Thursday, November 03, 2011

Eve by Anna Carey

The year is 2032, sixteen years after a deadly virus—and the vaccine intended to protect against it—wiped out most of the earth’s population. The night before eighteen-year-old Eve’s graduation from her all-girls school she discovers what really happens to new graduates, and the horrifying fate that awaits her.
Fleeing the only home she’s ever known, Eve sets off on a long, treacherous journey, searching for a place she can survive. Along the way she encounters Caleb, a rough, rebellious boy living in the wild. Separated from men her whole life, Eve has been taught to fear them, but Caleb slowly wins her trust...and her heart. He promises to protect her, but when soldiers begin hunting them, Eve must choose between true love and her life.
This story was not for me. It started out okay, though it felt rushed. No time was dedicated to building the relationships between the girls in School, or giving Eve time to process that her whole life was a lie. Instead, another girl (Arden, who has a reputation as a prankster) tells her the truth the night before Eve's life was scheduled to change. So, why would Eve believe her so easily? Enough to risk swimming across a lake in the middle of the night, even though she can't swim? I don't buy it.

However, if we'd been able to see more of the school, how the girls interacted, and how Eve finds clues to corroborate what Arden says, then Eve's trek across the lake would make more sense. Or, even better, if the story had begun with Eve finding Arden coming out of the lake, looking horrified and jumpy, that would give Eve reason enough to wonder what was really going on. Especially if Arden subsequently seems reserved and eyes the Teachers with suspicion--this would make Eve even more curious.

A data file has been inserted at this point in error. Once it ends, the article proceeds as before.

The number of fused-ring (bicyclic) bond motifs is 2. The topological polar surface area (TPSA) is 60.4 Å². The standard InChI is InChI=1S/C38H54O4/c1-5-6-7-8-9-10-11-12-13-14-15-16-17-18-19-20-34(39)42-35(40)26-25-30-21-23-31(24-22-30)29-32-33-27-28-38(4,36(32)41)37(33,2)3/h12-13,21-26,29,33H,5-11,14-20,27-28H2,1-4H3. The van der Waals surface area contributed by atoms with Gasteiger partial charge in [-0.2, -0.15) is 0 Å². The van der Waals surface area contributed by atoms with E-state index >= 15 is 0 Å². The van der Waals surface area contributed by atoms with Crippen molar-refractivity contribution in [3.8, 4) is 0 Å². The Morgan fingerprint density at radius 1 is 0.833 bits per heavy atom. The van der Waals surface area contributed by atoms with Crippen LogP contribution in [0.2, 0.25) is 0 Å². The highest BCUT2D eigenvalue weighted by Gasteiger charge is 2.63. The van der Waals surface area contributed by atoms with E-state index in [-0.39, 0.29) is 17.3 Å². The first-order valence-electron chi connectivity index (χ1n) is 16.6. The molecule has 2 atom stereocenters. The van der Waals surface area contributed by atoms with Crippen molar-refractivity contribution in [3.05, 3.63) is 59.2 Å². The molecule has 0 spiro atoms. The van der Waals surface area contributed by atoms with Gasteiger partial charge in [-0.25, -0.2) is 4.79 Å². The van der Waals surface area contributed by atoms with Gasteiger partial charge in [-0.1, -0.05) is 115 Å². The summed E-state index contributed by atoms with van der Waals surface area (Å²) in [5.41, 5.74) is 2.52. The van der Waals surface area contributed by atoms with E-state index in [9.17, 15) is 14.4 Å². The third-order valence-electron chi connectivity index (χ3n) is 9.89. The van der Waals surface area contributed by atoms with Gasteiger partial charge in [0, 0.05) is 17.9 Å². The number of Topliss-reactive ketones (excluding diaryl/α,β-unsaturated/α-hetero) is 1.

But none of this happened, so the beginning got off to a rough start. Throughout the rest of the book, Eve is too passive. She doesn't resist the bounty hunter (that first scene with him, btw, doesn't make sense because the bounty hunter doesn't have three hands), she doesn't try to help Marjorie or Otis, and she lets both Arden and Caleb leave under questionable circumstances (especially Caleb...that irritated me in so many ways). About halfway through the book, I actively disliked Eve. I thought Arden was much more interesting.

Many aspects to the plot didn't make sense. For example, why did the girls in School receive such an education, even skewed the way it was? Also, why were they taught to fear men so much? Where are all these babies going, anyway? To replenish the orphan work force? It doesn't make sense that they'd go to rich families in the city. Kids are expensive to support. If there are whisperings about why the king wants Eve, there would surely be whisperings about where the babies go. On that note, it also doesn't make sense that the king would go so far to pursue Eve when, clearly, she isn't what everyone thought. So why does he?

If the answer to any of these questions is "you'll find out in the next book," well, that's too frustrating for my taste and it makes me lose all interest in the story. There is a fine line between withholding information and keeping an air of mystery. This story had too many questions and not enough answers for my taste. I doubt I'll read the next book.


Kelly Hashway said...

Hmm, very interesting. The synopsis sounds good, but I can see what you are saying about needed info being left out.

Catherine Stine said...

The premise sounds good. But, yes, character-building is important.

Ruth Schiffmann said...

=( How disappointing. I have been wanting to read this.

Angela Ackerman said...

I read an arc of this, so I don't know if there were changes after the fact, but I agree, there were things about this that did disappoint. I loved the concept, and enough to keep me reading, but I found that she sort of gave up at the end rather than fight the circumstances that separate her from the male lead. I don't want to say more than that and risk spoilers, but yeah...had a hard time with that result.